Microsoft is reducing its four Windows-compatible logos, responsible for confusion and a class action lawsuit, down to a single system for consumers and partners.
Partners that want compatibility with Windows Vista's successor operating system, Windows 7, will only have to navigate a single certification program, Microsoft said Wednesday, and consumers need to look for just a single sticker on their PCs, peripherals or software.
Out will go the four current stickers and programs that certify PCs as either capable of running the full Windows Vista or Windows Vista "basic", as well as the "certified for Windows Vista" and "works with Windows Vista" for software and devices.
It's too early to say what the final sticker would look like, Gary Schare, director of Microsoft's hardware ecosystem product management, told The Reg during Microsoft's Windows Hardware Engineering Conference (WinHEC) in Los Angeles, California.
Four become one: sticker consolidation plan
He did say, though, there would be stickers for different machines running Windows 7 such as PCs, touch-screen devices, and media centers.
Schare said the multiple Windows Vista stickers had "helped spur innovation" but muddied the logo while making testing and certification confusing and expensive for hardware and software partners.
Uptake of Windows Vista was badly hampered by the chronic lack of third-party hardware and software capable of working with the operating system out of the gate.
"We want to simplify the program to let the consumer know what they are looking for and for the partner to know what they have to do," Schare said.
The Windows Vista logo program has also landed Microsoft in hot water. Before the current four logos, Microsoft had devised its "Windows Vista Premium Ready" and "Windows Vista Premium Capable" logos ahead of the product's launch. A class action lawsuit is now wending its way through the US courts, begun by consumers claiming Microsoft deceived them with its adverts and claims of what exactly Windows Vista "capable" meant.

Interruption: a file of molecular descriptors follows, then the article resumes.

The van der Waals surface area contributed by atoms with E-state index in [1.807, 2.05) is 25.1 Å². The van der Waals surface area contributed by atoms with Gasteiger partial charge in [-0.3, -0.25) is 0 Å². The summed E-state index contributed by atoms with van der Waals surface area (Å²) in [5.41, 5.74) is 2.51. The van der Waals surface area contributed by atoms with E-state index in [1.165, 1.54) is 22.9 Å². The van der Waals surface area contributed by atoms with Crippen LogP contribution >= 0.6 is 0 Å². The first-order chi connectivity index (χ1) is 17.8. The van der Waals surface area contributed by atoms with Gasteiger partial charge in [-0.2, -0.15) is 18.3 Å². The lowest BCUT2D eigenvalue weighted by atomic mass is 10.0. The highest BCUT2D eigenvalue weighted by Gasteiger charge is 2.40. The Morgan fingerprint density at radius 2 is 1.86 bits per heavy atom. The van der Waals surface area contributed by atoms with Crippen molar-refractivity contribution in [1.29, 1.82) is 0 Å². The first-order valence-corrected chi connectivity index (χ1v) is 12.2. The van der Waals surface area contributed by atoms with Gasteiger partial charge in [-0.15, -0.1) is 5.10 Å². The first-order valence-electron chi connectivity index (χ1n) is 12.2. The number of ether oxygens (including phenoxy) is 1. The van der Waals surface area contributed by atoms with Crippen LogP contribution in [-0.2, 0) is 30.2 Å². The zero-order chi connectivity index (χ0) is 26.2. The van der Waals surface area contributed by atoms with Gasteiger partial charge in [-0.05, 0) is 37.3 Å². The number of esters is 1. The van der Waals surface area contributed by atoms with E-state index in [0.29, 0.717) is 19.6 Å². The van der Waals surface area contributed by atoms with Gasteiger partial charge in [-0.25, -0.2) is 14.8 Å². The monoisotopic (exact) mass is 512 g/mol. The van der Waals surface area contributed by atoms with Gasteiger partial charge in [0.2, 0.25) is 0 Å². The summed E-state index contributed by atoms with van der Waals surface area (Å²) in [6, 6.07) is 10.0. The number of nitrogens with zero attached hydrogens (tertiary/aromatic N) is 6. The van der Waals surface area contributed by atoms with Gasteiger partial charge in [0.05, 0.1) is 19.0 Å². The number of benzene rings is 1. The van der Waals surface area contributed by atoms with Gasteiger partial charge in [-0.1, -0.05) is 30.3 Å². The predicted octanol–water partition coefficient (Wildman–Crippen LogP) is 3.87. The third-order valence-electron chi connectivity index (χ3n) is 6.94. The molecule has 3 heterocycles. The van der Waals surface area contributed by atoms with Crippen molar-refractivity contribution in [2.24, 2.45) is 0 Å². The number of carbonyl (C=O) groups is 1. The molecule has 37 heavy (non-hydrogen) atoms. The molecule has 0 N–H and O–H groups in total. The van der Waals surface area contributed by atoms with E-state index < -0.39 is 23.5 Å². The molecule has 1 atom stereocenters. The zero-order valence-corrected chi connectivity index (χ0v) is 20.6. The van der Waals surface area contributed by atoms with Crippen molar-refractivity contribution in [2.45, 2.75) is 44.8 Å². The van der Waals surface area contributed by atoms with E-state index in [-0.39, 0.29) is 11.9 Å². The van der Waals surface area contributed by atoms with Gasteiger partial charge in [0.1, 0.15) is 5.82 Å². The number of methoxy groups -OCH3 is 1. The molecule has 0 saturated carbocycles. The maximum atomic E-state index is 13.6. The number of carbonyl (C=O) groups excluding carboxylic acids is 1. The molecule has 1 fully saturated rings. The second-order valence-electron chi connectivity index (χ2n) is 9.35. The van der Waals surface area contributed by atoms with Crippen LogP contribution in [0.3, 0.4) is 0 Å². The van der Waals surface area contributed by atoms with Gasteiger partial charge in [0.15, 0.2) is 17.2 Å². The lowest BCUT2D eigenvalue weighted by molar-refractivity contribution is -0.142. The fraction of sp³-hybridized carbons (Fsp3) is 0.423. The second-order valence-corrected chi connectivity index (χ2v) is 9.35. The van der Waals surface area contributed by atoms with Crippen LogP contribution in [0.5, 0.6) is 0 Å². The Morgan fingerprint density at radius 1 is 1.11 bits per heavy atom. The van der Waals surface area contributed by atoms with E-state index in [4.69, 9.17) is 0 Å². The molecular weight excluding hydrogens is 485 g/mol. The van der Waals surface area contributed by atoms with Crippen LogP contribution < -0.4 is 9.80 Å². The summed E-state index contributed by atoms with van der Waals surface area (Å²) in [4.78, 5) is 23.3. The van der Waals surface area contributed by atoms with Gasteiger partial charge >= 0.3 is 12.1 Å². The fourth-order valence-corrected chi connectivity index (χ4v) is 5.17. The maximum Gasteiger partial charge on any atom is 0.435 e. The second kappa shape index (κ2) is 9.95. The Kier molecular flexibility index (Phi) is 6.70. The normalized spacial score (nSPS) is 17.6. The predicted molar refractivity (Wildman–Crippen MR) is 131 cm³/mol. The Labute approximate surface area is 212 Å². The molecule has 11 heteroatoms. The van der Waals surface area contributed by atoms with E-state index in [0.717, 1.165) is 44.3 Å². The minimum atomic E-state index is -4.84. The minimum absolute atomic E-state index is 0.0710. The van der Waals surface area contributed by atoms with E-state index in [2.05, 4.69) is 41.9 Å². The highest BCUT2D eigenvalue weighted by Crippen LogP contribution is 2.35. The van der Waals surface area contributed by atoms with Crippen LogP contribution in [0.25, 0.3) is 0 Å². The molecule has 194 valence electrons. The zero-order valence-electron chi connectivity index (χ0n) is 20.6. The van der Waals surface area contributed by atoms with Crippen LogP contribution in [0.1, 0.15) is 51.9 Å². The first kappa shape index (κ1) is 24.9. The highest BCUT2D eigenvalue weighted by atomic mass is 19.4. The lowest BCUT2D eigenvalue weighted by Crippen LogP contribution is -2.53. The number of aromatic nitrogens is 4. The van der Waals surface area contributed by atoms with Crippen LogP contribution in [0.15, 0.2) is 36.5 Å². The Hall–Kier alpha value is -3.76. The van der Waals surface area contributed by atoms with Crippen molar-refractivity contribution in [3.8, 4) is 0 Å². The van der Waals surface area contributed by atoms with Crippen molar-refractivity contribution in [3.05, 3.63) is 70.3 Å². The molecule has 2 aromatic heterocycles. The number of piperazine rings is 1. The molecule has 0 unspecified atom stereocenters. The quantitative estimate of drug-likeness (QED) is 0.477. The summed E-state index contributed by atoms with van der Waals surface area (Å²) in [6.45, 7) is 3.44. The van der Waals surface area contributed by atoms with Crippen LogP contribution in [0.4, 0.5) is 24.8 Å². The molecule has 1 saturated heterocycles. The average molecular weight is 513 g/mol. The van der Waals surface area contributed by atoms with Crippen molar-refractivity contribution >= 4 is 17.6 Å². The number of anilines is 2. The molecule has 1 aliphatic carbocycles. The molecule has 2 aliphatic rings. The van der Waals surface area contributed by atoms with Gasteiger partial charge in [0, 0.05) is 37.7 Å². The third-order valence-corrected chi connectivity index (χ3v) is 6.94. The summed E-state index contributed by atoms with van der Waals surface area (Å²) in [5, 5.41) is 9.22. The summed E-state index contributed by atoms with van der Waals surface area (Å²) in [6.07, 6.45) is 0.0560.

The changes come as Microsoft starts banging the drum for hardware engineers to begin targeting Windows 7, the week after evangelizing about the OS to software developers at its Professional Developers' Conference (PDC).
Executives at WinHEC claimed tweaking and tuning in power consumption, performance and footprint terms will speed-up Windows 7 and make it more suited to netbooks, which have limited form factors and power sources. Also, unlike Windows Vista, Microsoft wants Windows 7 to be able to run on consumers' existing PC hardware.
Microsoft demonstrated an Asus EEE S101 with a 1GB RAM, 16GB solid-state drive and a dual-core ATOM processor running the full Windows 7 at WinHEC. Schare said Windows has been tweaked to provide sequential access on a solid-state drive rather than use random access on a hard drive. He was unable to say whether the final Windows 7 would ship with both options in the same edition, or be available as separate features.
Schare claimed Windows 7 had an 11-15 per cent improvement in battery life over Windows Vista, while CPU idle time was down to between one and two per cent. A major niggle with Windows Vista has been the fact it freezes as it goes into CPU cycles. Boot-up and shut-down have been sped up, too.
Of course we'll have to take him at his word on the OS's performance, as Microsoft has yet to provide final metrics. Schare said Microsoft was not prepared to yet provide final or exact metrics. It's worth noting that Windows 7 has not yet reached the beta phase, so Microsoft is showing off some extremely early code. ®